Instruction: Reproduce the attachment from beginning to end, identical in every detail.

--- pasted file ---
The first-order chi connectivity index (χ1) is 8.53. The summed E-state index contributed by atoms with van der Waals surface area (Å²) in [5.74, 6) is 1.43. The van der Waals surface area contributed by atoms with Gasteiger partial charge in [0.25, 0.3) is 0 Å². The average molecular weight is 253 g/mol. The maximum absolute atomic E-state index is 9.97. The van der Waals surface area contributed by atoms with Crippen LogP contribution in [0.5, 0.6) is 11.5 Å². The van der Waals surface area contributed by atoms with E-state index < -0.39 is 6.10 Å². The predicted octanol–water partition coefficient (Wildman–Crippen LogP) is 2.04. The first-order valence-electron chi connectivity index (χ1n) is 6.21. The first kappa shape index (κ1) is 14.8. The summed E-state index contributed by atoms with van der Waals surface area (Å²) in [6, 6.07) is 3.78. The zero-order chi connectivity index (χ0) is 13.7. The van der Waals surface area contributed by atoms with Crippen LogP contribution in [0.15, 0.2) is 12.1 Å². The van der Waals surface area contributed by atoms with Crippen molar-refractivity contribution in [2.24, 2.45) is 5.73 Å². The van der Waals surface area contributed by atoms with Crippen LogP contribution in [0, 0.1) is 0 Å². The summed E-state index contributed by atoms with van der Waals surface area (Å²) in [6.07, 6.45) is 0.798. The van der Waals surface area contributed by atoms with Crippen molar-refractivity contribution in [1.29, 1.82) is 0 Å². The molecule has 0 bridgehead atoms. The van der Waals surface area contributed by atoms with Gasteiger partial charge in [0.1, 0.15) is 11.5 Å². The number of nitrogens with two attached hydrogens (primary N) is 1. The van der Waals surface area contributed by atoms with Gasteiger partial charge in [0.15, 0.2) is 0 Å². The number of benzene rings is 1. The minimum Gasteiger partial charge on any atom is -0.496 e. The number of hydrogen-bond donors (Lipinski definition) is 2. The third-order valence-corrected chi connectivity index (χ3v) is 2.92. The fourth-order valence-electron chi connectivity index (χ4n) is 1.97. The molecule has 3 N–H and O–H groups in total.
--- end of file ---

The first-order chi connectivity index (χ1) is 8.53. The summed E-state index contributed by atoms with van der Waals surface area (Å²) in [5.74, 6) is 1.43. The van der Waals surface area contributed by atoms with Gasteiger partial charge in [0.25, 0.3) is 0 Å². The average molecular weight is 253 g/mol. The maximum absolute atomic E-state index is 9.97. The van der Waals surface area contributed by atoms with Crippen LogP contribution in [0.5, 0.6) is 11.5 Å². The van der Waals surface area contributed by atoms with E-state index < -0.39 is 6.10 Å². The predicted octanol–water partition coefficient (Wildman–Crippen LogP) is 2.04. The first-order valence-electron chi connectivity index (χ1n) is 6.21. The first kappa shape index (κ1) is 14.8. The summed E-state index contributed by atoms with van der Waals surface area (Å²) in [6, 6.07) is 3.78. The zero-order chi connectivity index (χ0) is 13.7. The van der Waals surface area contributed by atoms with Crippen LogP contribution in [0.15, 0.2) is 12.1 Å². The van der Waals surface area contributed by atoms with Crippen molar-refractivity contribution in [2.24, 2.45) is 5.73 Å². The van der Waals surface area contributed by atoms with Crippen LogP contribution in [0, 0.1) is 0 Å². The summed E-state index contributed by atoms with van der Waals surface area (Å²) in [6.07, 6.45) is 0.798. The van der Waals surface area contributed by atoms with Crippen molar-refractivity contribution in [1.29, 1.82) is 0 Å². The molecule has 0 bridgehead atoms. The van der Waals surface area contributed by atoms with Gasteiger partial charge in [0.1, 0.15) is 11.5 Å². The number of nitrogens with two attached hydrogens (primary N) is 1. The van der Waals surface area contributed by atoms with Gasteiger partial charge in [0.15, 0.2) is 0 Å². The number of benzene rings is 1. The minimum Gasteiger partial charge on any atom is -0.496 e. The number of hydrogen-bond donors (Lipinski definition) is 2. The third-order valence-corrected chi connectivity index (χ3v) is 2.92. The fourth-order valence-electron chi connectivity index (χ4n) is 1.97. The molecule has 3 N–H and O–H groups in total.